- to have as belonging to one; have as property; own: to possess a house and a car.
- to have as a faculty, quality, or the like: to possess courage.
- (of a spirit, especially an evil one) to occupy, dominate, or control (a person) from within: He thought he was possessed by devils.
- (of a feeling, idea, etc.) to dominate or actuate in the manner of such a spirit: He was possessed by envy.
- (of a man) to succeed in having sexual intercourse with.
- to have knowledge of: to possess a language.
- to keep or maintain (oneself, one's mind, etc.) in a certain state, as of peace, patience, etc.
- to maintain control over (oneself, one's mind, etc.).
- to impart to; inform; familiarize (often followed by of or with): to possess someone of the facts of the case.
- to cause to be dominated or influenced, as by an idea, feeling, etc.
- to make (someone) owner, holder, or master, as of property, information, etc.: He possessed them of the facts.
- to seize or take.
- to gain or win.
- to occupy or hold.
Origin of possess
Examples from the Web for possess
As a white, educated, Western, middle-class male, I possess most of the unearned privilege the world has to offer.In 2015, Let’s Try for More Compassion
January 4, 2015
That thing we seemed to possess was not the other, but an image of them we formed—they themselves are still free.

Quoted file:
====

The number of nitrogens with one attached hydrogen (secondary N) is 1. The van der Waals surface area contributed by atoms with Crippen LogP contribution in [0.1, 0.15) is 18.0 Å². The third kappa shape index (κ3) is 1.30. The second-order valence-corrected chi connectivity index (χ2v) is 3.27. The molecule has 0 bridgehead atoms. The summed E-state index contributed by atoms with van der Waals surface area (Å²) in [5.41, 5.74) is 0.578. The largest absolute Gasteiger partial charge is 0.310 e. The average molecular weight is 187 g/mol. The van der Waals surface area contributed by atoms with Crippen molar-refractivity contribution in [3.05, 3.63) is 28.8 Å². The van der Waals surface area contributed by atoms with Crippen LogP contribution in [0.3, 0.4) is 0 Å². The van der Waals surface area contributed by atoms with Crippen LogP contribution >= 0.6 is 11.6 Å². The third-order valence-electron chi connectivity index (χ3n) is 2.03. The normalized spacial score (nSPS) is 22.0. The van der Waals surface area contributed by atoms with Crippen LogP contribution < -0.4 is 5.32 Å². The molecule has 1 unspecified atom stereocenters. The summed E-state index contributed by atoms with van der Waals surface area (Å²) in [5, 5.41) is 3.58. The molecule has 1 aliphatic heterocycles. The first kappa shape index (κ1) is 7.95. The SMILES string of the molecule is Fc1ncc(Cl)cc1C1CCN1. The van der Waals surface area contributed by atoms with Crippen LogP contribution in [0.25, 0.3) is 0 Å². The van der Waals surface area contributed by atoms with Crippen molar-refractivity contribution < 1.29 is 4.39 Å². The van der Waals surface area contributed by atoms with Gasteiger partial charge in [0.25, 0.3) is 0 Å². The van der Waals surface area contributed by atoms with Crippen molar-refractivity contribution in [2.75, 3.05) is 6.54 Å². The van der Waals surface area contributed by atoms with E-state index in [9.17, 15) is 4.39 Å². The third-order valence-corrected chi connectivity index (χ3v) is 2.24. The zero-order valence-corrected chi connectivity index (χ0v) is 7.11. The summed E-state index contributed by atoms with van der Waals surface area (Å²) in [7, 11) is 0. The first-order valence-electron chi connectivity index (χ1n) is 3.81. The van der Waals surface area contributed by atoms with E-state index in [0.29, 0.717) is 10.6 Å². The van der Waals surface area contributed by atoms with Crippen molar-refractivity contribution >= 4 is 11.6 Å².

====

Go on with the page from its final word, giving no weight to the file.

I know that many people do not feel they possess their partners and lovers.
The Fish and Wildlife officer told him that it was illegal to possess a protected species or a raptor.He Faces Jail for Rescuing Baby Eagles
November 2, 2014
We attribute his successes or failures to the presence or lack of some special sauce that he does or does not possess.The Dems’ Midterm Performance Anxiety
October 31, 2014
The misfortune was that this was the only thing they cared to possess.Malbone
Thomas Wentworth Higginson
In painting, we believe we possess a school second to none of modern art.
If our whole horizon of truth were not broadened, we could not possess this command.The Conquest of Fear
There are some papers and some money I must possess myself of.
It is tragic how few people ever ‘possess their souls’ before they die.De Profundis
- to have as one's property; own
- to have as a quality, faculty, characteristic, etcto possess good eyesight
- to have knowledge or mastery ofto possess a little French
- to gain control over or dominatewhatever possessed you to act so foolishly?
- (foll by of) to cause to be the owner or possessorI am possessed of the necessary information
- (often foll by with) to cause to be influenced or dominated (by)the news possessed him with anger
- to have sexual intercourse with
- rare to keep control over or maintain (oneself or one's feelings) in a certain state or conditionpossess yourself in patience until I tell you the news
- archaic to gain or seize
Word Origin and History for possess
late 14c., "to hold, occupy, reside in" (without regard to ownership), a back formation from possession and in part from Old French possesser "to have and hold, take, be in possession of" (mid-13c.), from Latin possess-, past participle stem of possidere "to have and hold, possess, be master of, own," from posse "to be able," from potis "able, powerful" (see potent) + esse "to be" (see be). Meaning "to hold as property" is recorded from c.1500. Demonic sense is recorded from 1530s (implied in possessed). Related: Possessed; possessing.